Elizabeth Warren's Brag About Increased IRS Enforcement Exposes The Laughable Failure of Government

AP Photo/Patrick Semansky

Sometimes Democrats manage to tell just how bad the federal government is without even trying. On Sunday, Elizabeth Warren did just that. In a laughable post on social media, the Massachusetts senator bragged that the IRS had brought in some $38 million via increased enforcement against “millionaires” over the “past months.”


That sounds like a lot, doesn’t it? Who wouldn’t support making tax cheats pony up $38 million? That’s where the whole math thing comes in.

Why am I not impressed? You see, I was promised that when the Inflation Reduction Act handed over $80 billion in new funding to the IRS, the increased enforcement against “millionaires and billionaires” would more than make up for the amount of taxpayer money spent. The rich were going to be “paying their fair share” and tax cheats galore would face a reckoning. It was going to be a windfall for the IRS that would quickly pay for the new funding.

Yet, according to Warren herself, what taxpayers got for spending $80 billion (for context, the IRA was signed in mid-August of 2022) was $38 million in increased enforcement over the course of the last few months. Now, I’m not a mathematician, but that seems like a pretty terrible trade-off, does it not? Spending $80 billion to make $38 million over the course of months would normally be considered a colossal failure. Yet, Democrats apparently think that’s some grand success.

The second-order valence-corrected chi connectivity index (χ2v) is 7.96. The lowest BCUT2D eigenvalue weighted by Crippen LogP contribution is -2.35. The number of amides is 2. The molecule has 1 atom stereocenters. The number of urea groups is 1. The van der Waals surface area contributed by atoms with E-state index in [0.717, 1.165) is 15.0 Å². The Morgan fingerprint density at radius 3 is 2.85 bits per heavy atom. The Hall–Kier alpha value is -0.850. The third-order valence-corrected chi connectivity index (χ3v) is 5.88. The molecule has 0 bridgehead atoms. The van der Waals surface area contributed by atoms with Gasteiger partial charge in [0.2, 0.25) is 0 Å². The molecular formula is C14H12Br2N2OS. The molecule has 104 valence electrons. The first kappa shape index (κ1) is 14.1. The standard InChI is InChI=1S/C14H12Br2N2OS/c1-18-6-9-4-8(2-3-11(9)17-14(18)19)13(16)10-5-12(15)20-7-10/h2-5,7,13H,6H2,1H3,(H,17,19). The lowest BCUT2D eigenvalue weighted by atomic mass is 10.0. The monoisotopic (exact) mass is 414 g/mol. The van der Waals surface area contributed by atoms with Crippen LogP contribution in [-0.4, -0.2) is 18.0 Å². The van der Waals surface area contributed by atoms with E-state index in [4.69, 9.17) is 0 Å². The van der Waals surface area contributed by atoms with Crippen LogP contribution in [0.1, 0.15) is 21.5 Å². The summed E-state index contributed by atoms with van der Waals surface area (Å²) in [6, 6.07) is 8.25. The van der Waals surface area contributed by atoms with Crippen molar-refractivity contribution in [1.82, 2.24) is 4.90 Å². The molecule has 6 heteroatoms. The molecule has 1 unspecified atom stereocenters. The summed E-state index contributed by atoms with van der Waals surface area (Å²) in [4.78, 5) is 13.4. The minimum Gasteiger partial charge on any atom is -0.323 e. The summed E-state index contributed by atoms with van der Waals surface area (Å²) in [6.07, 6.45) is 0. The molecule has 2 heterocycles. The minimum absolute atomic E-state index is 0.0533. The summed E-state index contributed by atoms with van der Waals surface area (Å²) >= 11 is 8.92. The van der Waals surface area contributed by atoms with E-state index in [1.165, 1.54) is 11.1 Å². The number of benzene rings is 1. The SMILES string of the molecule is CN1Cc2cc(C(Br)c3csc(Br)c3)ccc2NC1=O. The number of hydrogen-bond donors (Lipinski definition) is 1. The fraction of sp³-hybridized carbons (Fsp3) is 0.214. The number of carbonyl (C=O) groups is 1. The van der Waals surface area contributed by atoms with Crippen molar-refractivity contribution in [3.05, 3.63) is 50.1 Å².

Do you know how much $38 million is to the federal government? That’s literally a few minutes of spending over the course of a year.

I can hear the retorts now. “But that $80 billion will help fund increased enforcement for decades!” First of all, no it won’t. IRS funding will inevitably be increased at some point during that period because nothing in government ever remains static. Secondly, even if you assume IRS funding remains at its current level, garnering an extra $38 million every few months (I’m assuming that means three to four months) means it would still take hundreds of years for taxpayers to break even.

So where’s the rest of the money going to come from? Just as many of us predicted, the real target of this new IRS enforcement regime isn’t “millionaires and billionaires.” It’s regular taxpayers who dared to Venmo someone for dinner or sold something online without claiming it on their taxes. As usual, the little guy just trying to scrape by will get the short end of the stick while Democrats pretend it’s just the fabulously wealthy bearing the brunt. And even then, the break-even point on that $80 billion expenditure to the IRS will likely remain an unreasonable number of years away.


Welcome to the world of the federal government. Where toilet seats cost $10,000 and the Pentagon can’t account for 61 percent of its spending. Isn’t it grand?



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